Sharing a home with someone is a big deal. You may have shared with flatmates at university, but what you want from a flatmate is often different once you have finished studying.
Living in the city can be costly and the right flatmate will not only be a great way to make new friends, but it will also help you out financially.
What to look for in a flatmate
You may have a long list of desirable flatmate traits, but you should also be realistic. These are some of the most important:
- Tidy. A messy flatmate can be exhausting and you may end up cleaning up after them. If you are absolutely sure you want to live with this person, discuss hiring a cleaner in advance.
- Organised. You need to trust your flatmate to pay a bill if you ask, or know they'll buy more toilet roll if they're doing the shopping.
- Respect. Your personal items are precious to you, and sharing can mean people borrowing, sometimes without asking first.
- Patience. A flatmate with a short fuse can be difficult to deal with.
- Communication. This is vital, being able to have difficult conversations about cleanliness or money is highly likely when living together, so an approachable flatmate will be very valuable.
Meet them before you sign the contract
This seems obvious, but you’d be surprised how many people move in without any idea of who they’ll be living with. There’s no definite way to be sure what someone is like to live with, but look out for the following:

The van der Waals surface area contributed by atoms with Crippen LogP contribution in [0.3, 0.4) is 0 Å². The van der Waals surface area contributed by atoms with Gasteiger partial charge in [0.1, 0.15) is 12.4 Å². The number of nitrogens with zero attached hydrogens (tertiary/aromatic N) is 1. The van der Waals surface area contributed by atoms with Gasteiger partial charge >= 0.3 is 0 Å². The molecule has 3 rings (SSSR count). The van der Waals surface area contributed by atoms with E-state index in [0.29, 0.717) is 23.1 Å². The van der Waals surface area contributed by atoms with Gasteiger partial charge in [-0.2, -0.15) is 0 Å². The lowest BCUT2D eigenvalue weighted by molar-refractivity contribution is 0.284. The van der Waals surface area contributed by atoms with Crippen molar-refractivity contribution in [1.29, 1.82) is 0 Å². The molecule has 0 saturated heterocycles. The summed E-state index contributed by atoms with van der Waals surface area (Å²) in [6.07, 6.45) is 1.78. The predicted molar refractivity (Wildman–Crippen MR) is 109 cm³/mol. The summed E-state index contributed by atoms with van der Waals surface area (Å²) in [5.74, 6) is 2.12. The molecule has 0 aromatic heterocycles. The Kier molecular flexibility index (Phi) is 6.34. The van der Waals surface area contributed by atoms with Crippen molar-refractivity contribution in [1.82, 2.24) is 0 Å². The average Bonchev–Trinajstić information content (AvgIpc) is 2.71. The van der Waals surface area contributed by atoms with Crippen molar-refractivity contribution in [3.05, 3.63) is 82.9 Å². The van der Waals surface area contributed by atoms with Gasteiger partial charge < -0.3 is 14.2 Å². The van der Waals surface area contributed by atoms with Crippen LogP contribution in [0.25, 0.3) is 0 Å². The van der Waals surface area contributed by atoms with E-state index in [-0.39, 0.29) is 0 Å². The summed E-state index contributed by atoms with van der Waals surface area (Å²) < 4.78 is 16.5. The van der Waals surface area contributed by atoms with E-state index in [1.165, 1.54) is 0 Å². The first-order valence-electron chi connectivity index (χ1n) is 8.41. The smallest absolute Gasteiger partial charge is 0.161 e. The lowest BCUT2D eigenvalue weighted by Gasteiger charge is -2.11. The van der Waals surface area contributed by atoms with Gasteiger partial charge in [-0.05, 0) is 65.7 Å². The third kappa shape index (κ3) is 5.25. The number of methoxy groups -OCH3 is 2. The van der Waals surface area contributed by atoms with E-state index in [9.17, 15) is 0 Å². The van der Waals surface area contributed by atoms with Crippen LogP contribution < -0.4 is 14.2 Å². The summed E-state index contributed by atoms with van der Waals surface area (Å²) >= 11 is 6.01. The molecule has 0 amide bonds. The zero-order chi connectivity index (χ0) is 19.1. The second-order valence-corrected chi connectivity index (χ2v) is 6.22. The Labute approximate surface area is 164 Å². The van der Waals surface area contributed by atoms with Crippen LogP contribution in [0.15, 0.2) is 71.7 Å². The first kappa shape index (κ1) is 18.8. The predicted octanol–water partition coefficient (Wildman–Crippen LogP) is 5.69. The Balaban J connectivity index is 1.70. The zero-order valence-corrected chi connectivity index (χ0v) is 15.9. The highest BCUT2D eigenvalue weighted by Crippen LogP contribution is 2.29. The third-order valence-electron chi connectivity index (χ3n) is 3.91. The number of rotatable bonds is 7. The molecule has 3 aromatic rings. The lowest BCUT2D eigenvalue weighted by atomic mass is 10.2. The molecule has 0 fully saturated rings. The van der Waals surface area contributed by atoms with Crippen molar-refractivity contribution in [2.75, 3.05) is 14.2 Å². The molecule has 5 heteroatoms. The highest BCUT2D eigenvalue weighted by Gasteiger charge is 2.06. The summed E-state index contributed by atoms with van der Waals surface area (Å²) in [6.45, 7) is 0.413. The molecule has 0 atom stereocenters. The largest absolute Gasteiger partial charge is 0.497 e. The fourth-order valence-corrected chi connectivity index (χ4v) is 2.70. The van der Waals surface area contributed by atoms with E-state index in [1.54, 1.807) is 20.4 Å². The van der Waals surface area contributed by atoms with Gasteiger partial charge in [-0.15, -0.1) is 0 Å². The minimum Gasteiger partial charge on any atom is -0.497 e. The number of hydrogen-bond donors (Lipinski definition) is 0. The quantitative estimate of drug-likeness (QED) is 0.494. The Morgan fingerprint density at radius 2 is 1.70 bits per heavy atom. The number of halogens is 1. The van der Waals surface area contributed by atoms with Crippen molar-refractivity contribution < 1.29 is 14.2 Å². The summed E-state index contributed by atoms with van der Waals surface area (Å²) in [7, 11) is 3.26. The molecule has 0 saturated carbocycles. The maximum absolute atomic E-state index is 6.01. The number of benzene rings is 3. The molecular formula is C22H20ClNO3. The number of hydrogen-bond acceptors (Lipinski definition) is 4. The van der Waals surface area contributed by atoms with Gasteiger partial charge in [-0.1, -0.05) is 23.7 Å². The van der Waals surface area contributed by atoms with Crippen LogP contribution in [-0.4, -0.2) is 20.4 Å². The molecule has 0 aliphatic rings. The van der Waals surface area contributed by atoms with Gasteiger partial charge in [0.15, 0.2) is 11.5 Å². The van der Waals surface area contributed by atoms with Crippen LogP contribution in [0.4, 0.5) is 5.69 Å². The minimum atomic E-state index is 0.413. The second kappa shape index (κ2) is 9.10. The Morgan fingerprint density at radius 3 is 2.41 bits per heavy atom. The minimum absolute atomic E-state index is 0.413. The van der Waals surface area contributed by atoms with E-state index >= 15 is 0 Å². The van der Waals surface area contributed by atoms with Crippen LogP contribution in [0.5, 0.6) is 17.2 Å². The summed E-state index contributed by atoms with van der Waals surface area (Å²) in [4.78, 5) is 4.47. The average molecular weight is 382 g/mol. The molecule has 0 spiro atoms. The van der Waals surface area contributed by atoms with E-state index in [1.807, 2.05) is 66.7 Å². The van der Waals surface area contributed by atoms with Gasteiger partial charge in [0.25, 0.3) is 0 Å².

Bills, bills, bills
Discuss how you are going to split the bills in advance, the clearer things are at the very beginning, the better. Are you splitting the costs down the middle, or is the person with the bigger room and the en suite paying more of the rent? How are you going to pay for the bills, who is responsible for the broadband and what happens is someone moves out?
These things fall under the 'fees' section, but being able to discuss these matters clearly and simply is very important and will tell you a lot about the people you are renting with.
Moving into a house share? What to look out for:
Don’t be afraid to ask questions
Go beyond just asking what they do for a living. Ask what they do for fun, how often they’re in the house, and if they socialise together. All of this will add to the general atmosphere in the property and whether or not you want to live with them.
How well is the house being looked after?
Be observant when viewing a property. If the bin is overflowing and there are dirty pots in the kitchen, it might not be for you if you like things to be clean and tidy.